During the past few weeks, the Pac-12 Conference has discussed numerous options with its football coaches about how or when the next season could be played.
“I don’t know if we could count them,” California head coach Justin Wilcox said. “Hours and hours and hours of modeling different seasons and what those would look like based on when the start time would be.”
Wilcox, Arizona head coach Kevin Sumlin and Oregon head coach Mario Cristobal took part in a webinar Thursday hosted by the Pac-12. It was the last of four sessions this week that involved each head coach in the conference.
The coaches on Thursday’s session echoed what others have said this week — that it’s just too early to know when the season will begin because of the COVID-19 pandemic, which has caused stay-at-home orders and the shutdown of sports around the world.
Wilcox said that while countless scenarios have been discussed, “I think we’ve spent more time with our normal schedule and then from there, what are the modified schedules that could happen if need be?
“We’re fully intent on playing this season. How we get to that point, daily it changes.”
One common scenario being discussed nationally has been to move the college football season into January. Wilcox called that an “incredibly complex model,” with Sumlin and Cristobal agreeing with him.
“After January 1, you get into some other issues,” Sumlin said. “You get into some eligibility issues. You get into classes for next semester. Some guys may have been able to graduate, (there are) some incoming people.
“If the NFL doesn’t change what they’re doing, you’ve got some guys that might be affected by the combine or the draft. What does that say for (the 2021) season? What does that say for players that are coming back to your program and if (the 2020) season starts then, are you trying to play 24 games in a 12-month calendar? It’s not as easy as that.”
While a January start time would not be preferred, the coaches said they’d be in favor of anything that allows for a season to happen while also keeping players safe.
“Ultimately, guys want to play football,” Sumlin said. “We want the safest model and if that’s the model, so be it, but it’s going to affect things for the next year more so than people are talking about right now.”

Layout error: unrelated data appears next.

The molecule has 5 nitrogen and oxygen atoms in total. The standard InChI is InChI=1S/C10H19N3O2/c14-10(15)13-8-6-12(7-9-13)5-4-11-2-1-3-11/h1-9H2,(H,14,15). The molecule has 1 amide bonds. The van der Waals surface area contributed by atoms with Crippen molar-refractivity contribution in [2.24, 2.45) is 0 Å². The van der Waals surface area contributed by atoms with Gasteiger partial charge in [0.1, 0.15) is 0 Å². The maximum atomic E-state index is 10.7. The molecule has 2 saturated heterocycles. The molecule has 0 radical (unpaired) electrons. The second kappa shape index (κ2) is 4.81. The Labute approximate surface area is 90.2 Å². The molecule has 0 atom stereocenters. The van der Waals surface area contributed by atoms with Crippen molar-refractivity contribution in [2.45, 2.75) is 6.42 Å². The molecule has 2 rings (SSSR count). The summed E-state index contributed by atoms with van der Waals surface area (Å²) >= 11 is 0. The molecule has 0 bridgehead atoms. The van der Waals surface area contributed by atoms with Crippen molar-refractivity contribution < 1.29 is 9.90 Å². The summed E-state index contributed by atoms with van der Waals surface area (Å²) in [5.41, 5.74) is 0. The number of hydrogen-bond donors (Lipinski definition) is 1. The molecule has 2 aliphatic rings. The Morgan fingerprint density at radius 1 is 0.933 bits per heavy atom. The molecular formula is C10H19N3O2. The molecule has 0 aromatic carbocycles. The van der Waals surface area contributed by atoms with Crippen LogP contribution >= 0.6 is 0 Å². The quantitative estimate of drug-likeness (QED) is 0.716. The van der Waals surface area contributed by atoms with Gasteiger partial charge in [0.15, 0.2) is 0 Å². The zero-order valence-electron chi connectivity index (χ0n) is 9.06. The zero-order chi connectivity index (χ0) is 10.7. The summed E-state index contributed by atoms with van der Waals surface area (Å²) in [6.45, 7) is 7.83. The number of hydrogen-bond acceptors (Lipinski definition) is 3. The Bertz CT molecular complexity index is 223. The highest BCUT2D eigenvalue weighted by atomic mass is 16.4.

Throughout the week, several coaches have praised the Pac-12 for its communication and efforts to be prepared for what decisions will be made in the future.
“I think we are as prepared as a league – based on the meetings that we’ve had and the scenarios that we’ve talked about – as anybody in the country,” Sumlin said.
Several athletic departments around the country, including Colorado, have announced pay cuts for coaches and administrators for the next year because of the negative financial impact of the COVID-19 pandemic.
Cristobal and Sumlin said it wasn’t difficult to take the cut.
“It’s a difficult and unprecedented time in our world,” Cristobal said. “It’s something that, now more than ever, people have to show unity as we tackle this together. So, no it wasn’t difficult.”
Cal has not yet asked its coaches to take a pay cut, but Wilcox said he would be “100 percent behind” supporting the athletic department and being a part of a solution.
On Thursday, Colorado was named to the Football Writers Association of America’s 11th annual Super 11, which honors the best performing sports information departments in the Football Bowl Subdivision.
CU and Clemson were both honored for the seventh time; for CU it was the sixth honor in the past seven years.
From the Pac-12, Cal joined CU on the list.
Wilcox said Cal has discussed the possibility of moving to an off campus site for football if needed. “Everything is on the table,” he said. “We’ve discussed preliminary logistics and there are logistics involved, but those are the discussions we’re having on a daily basis.” He declined to name particular sites that have been discussed. … All of the coaches this week said they were pleased with how their players and staff have handled the COVID-19 situation. The true test, however, will come when the teams get on the field. “The team that handles this kind of stuff the best is probably going to have the best chance to have a successful season,” Cristobal said.